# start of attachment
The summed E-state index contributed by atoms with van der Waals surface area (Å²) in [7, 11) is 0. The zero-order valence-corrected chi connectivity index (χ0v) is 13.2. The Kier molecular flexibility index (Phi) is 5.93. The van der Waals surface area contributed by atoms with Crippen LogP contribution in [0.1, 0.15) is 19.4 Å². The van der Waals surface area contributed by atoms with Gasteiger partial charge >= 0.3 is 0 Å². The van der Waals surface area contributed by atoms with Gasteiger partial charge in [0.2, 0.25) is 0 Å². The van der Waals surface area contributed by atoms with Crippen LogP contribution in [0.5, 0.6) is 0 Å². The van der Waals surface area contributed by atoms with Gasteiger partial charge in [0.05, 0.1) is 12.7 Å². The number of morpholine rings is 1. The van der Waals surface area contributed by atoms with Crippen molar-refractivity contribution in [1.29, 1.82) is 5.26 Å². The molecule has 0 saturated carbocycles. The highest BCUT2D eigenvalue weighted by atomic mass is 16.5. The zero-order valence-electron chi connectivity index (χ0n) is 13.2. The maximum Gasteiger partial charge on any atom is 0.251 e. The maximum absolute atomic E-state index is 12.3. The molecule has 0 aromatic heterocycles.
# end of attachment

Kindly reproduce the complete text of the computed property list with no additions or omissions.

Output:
The summed E-state index contributed by atoms with van der Waals surface area (Å²) in [7, 11) is 0. The zero-order valence-corrected chi connectivity index (χ0v) is 13.2. The Kier molecular flexibility index (Phi) is 5.93. The van der Waals surface area contributed by atoms with Crippen LogP contribution in [0.1, 0.15) is 19.4 Å². The van der Waals surface area contributed by atoms with Gasteiger partial charge >= 0.3 is 0 Å². The van der Waals surface area contributed by atoms with Gasteiger partial charge in [0.2, 0.25) is 0 Å². The van der Waals surface area contributed by atoms with Crippen LogP contribution in [0.5, 0.6) is 0 Å². The van der Waals surface area contributed by atoms with Gasteiger partial charge in [0.05, 0.1) is 12.7 Å². The number of morpholine rings is 1. The van der Waals surface area contributed by atoms with Crippen molar-refractivity contribution in [1.29, 1.82) is 5.26 Å². The molecule has 0 saturated carbocycles. The highest BCUT2D eigenvalue weighted by atomic mass is 16.5. The zero-order valence-electron chi connectivity index (χ0n) is 13.2. The maximum Gasteiger partial charge on any atom is 0.251 e. The maximum absolute atomic E-state index is 12.3. The molecule has 0 aromatic heterocycles.